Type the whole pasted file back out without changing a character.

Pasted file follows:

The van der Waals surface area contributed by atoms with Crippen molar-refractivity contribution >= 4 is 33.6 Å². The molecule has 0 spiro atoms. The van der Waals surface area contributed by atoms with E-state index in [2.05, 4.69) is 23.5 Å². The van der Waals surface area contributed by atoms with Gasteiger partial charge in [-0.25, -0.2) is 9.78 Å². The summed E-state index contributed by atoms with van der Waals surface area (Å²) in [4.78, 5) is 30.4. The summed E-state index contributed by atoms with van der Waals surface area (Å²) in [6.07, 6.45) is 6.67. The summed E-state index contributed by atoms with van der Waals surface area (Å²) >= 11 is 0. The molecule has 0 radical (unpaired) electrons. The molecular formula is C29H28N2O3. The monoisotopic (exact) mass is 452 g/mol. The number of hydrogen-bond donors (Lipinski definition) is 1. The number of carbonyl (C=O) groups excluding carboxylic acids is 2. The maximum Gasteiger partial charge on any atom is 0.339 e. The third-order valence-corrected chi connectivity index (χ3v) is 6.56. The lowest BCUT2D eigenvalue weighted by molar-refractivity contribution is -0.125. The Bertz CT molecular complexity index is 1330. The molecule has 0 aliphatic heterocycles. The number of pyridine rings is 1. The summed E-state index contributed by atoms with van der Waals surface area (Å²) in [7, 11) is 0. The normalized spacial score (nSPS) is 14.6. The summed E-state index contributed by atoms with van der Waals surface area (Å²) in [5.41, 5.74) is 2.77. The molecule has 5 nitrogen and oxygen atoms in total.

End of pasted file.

The van der Waals surface area contributed by atoms with Crippen molar-refractivity contribution >= 4 is 33.6 Å². The molecule has 0 spiro atoms. The van der Waals surface area contributed by atoms with E-state index in [2.05, 4.69) is 23.5 Å². The van der Waals surface area contributed by atoms with Gasteiger partial charge in [-0.25, -0.2) is 9.78 Å². The summed E-state index contributed by atoms with van der Waals surface area (Å²) in [4.78, 5) is 30.4. The summed E-state index contributed by atoms with van der Waals surface area (Å²) in [6.07, 6.45) is 6.67. The summed E-state index contributed by atoms with van der Waals surface area (Å²) >= 11 is 0. The molecule has 0 radical (unpaired) electrons. The molecular formula is C29H28N2O3. The monoisotopic (exact) mass is 452 g/mol. The number of hydrogen-bond donors (Lipinski definition) is 1. The number of carbonyl (C=O) groups excluding carboxylic acids is 2. The maximum Gasteiger partial charge on any atom is 0.339 e. The third-order valence-corrected chi connectivity index (χ3v) is 6.56. The lowest BCUT2D eigenvalue weighted by molar-refractivity contribution is -0.125. The Bertz CT molecular complexity index is 1330. The molecule has 0 aliphatic heterocycles. The number of pyridine rings is 1. The summed E-state index contributed by atoms with van der Waals surface area (Å²) in [7, 11) is 0. The normalized spacial score (nSPS) is 14.6. The summed E-state index contributed by atoms with van der Waals surface area (Å²) in [5.41, 5.74) is 2.77. The molecule has 5 nitrogen and oxygen atoms in total.